Fornof said the annual spring quilt day is remarkable.

“Quilters from all over the state (and even other states) convene at a large venue for a full day of piecing.”

She said husbands assist in moving all the required components for the day and in setting up for the event.

Patients’ comments confirm the end result is comfort and a giving spirit.

“The word ‘cancer’ is a scary word and your quilt keeps reminding me of the hope for a cure.” — P.D.

“Thank you so much for the quilt that was stitched with love. Thank you all for your kindness. Just knowing that you have been where I am today is helping me face the unknown of the days and weeks ahead.” — P.B.

“[My quilt] is so beautiful and I can feel the love and concern that went in to every stitch! I have it in the living room and my friends and family all admire it.” — C.I., quilt No. 37’s owner.

“Thank you ladies for hugging me with the warmth of love and concern with a quilt! You’re all an inspiration to me.” — B.T.

“The quilt did take the chill off when I got my infusion, but more than that, it warmed my heart to think of the loving, patient hands that created it. I say thank you from the bottom of my heart.” — R.W.

“Thank you for the beautiful lap quilt. I have nearly a year of treatments left and it will be used every week. It was a real bright spot in the midst of chemo when you delivered the quilt.” — J .F., No. 195’s owner.

Thank God these women understand the spirit of Christmas happens year-round.

For more information, go to glester111.wixsite.com/jamesstitchingsister. To donate fabric or money, call 614-519-8995.

 

Joy comes from hearing other people’s stories

Day by Day

Joy comes from hearing other people’s stories

By LIZ THOMPSON

November 14, 2016
This Week News

Every day I’m reminded there are miracles.

When I put my cochlear implant voice processors on my ears, sounds of life flood my brain — voices or music on the radio, water running, the coffee pot dripping and my husband talking to me or our dog — and I smile.

All these sounds were happening, even when I couldn’t hear them. They went on much like people’s lives, even though I don’t know them.

One important fact I learned as a reporter years ago is that everyone has a story with many chapters. The stories range the full spectrum, from celebration to sorrow.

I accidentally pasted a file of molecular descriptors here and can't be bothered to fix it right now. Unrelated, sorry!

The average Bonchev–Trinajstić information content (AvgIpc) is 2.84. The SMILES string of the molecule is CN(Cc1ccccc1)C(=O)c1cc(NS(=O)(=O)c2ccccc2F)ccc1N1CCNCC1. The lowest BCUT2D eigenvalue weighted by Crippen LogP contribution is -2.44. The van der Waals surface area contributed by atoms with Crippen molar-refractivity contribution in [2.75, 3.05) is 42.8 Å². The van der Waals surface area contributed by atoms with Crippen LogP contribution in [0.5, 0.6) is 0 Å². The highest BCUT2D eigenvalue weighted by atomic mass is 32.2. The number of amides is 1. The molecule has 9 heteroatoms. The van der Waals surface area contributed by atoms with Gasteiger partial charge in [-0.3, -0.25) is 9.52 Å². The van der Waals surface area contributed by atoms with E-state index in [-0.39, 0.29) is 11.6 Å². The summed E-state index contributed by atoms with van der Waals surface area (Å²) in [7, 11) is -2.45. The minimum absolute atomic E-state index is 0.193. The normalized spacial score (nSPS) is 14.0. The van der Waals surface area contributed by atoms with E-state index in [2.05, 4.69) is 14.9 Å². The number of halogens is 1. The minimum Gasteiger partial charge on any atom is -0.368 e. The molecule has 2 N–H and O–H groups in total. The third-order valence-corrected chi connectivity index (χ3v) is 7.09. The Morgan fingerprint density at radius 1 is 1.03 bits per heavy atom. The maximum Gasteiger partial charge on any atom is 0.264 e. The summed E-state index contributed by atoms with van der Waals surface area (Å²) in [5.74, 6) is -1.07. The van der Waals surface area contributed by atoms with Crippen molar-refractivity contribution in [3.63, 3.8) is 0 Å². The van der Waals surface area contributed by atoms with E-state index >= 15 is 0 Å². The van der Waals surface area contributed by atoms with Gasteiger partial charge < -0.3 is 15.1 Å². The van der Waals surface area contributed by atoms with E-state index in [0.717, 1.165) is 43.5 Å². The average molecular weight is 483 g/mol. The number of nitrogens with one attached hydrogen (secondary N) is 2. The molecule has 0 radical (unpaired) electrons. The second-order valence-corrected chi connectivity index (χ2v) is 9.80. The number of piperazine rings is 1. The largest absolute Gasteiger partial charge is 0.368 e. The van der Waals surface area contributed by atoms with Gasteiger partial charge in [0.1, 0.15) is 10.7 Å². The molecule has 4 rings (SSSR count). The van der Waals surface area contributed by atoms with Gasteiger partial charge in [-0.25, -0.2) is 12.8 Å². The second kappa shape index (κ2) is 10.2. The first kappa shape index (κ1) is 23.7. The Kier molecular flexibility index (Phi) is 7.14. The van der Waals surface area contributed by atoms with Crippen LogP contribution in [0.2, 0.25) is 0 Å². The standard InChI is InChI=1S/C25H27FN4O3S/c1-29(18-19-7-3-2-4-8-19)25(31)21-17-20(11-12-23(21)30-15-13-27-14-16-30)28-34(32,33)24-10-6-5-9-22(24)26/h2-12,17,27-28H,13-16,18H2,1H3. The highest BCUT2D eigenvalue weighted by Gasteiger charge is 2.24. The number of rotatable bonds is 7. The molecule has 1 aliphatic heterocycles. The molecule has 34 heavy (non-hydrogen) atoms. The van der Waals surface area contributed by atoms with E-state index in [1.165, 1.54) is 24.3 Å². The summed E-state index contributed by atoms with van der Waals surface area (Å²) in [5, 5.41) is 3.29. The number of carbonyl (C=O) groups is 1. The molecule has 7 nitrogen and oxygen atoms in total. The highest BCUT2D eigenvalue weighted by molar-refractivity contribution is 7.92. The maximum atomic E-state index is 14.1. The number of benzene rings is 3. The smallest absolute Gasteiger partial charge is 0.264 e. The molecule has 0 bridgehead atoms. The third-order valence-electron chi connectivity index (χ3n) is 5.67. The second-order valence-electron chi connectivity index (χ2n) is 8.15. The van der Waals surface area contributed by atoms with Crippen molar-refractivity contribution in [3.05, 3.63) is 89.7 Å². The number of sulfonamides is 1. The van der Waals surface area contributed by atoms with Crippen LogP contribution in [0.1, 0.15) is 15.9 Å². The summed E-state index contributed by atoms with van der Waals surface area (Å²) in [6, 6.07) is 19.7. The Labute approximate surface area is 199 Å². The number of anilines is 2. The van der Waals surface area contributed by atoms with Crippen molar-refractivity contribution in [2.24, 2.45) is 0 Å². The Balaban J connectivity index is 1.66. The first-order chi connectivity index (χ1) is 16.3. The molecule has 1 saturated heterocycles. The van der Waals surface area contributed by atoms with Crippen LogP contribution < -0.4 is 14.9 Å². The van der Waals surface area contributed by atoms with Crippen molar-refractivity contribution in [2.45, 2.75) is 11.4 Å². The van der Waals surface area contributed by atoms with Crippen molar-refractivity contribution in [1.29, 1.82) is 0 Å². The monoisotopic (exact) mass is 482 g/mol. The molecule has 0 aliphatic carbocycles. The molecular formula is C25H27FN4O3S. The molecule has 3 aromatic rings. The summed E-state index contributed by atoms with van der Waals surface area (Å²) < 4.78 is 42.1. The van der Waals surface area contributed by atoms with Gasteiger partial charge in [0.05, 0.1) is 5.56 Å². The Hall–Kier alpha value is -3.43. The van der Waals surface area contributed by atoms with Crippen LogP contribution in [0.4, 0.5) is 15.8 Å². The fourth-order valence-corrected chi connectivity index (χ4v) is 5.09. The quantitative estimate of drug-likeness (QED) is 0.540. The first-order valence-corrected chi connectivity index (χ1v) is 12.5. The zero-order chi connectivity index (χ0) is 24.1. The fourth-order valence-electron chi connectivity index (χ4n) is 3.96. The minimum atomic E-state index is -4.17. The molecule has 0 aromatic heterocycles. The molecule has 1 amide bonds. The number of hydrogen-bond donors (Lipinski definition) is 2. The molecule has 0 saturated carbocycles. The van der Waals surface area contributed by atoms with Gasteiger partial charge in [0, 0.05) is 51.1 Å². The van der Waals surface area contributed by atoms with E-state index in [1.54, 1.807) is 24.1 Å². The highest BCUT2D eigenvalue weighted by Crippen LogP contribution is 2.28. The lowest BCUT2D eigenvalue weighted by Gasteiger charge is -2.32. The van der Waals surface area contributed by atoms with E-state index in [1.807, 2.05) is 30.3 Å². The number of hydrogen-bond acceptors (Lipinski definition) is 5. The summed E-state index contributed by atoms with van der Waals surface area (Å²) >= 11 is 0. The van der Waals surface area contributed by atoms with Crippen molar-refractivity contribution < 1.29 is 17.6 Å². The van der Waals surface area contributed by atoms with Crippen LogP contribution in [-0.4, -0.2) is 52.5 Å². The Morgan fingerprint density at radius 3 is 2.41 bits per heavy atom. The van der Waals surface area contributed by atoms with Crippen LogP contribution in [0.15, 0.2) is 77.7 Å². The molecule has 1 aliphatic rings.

Before my first implant, in 2002, I was a deaf reporter relying on several things: one ear that had some hearing with a hearing aid, my ability to lip-read, pen and paper, computers and people’s patience.

I let people know I wanted to hear their story and they all complied, doing whatever was necessary to get the story right.

My favorite interviews were when friends and family gathered to remember a loved one. I looked at photos, old newspaper clippings, scrapbooks and more. I heard and saw laughter and tears while writing a story of a legacy worth remembering. Legacies born of hard work, loving their families and respecting life.

Once I had my first implant and the ability to understand speech made conversations possible, I treasured interviewing others even more. The strain was gone for both parties, and I developed a deeper interviewing style that was a joy for me.

The local politicians might not have liked that I could understand, but I did. News also ran the full spectrum, and 15 years ago, I reported the facts — both sides, unbiased and without commentary.

Especially since my second implant in the other ear, I love engaging in conversations with others. When I ask, “How are you?” I really want to know and wait for an answer.

Last month, we were camping in Great Smoky Mountains National Park in Tennessee. One day, we stopped at a picnic grounds by a creek for a snack. A woman was reading a book, and I asked what she was reading.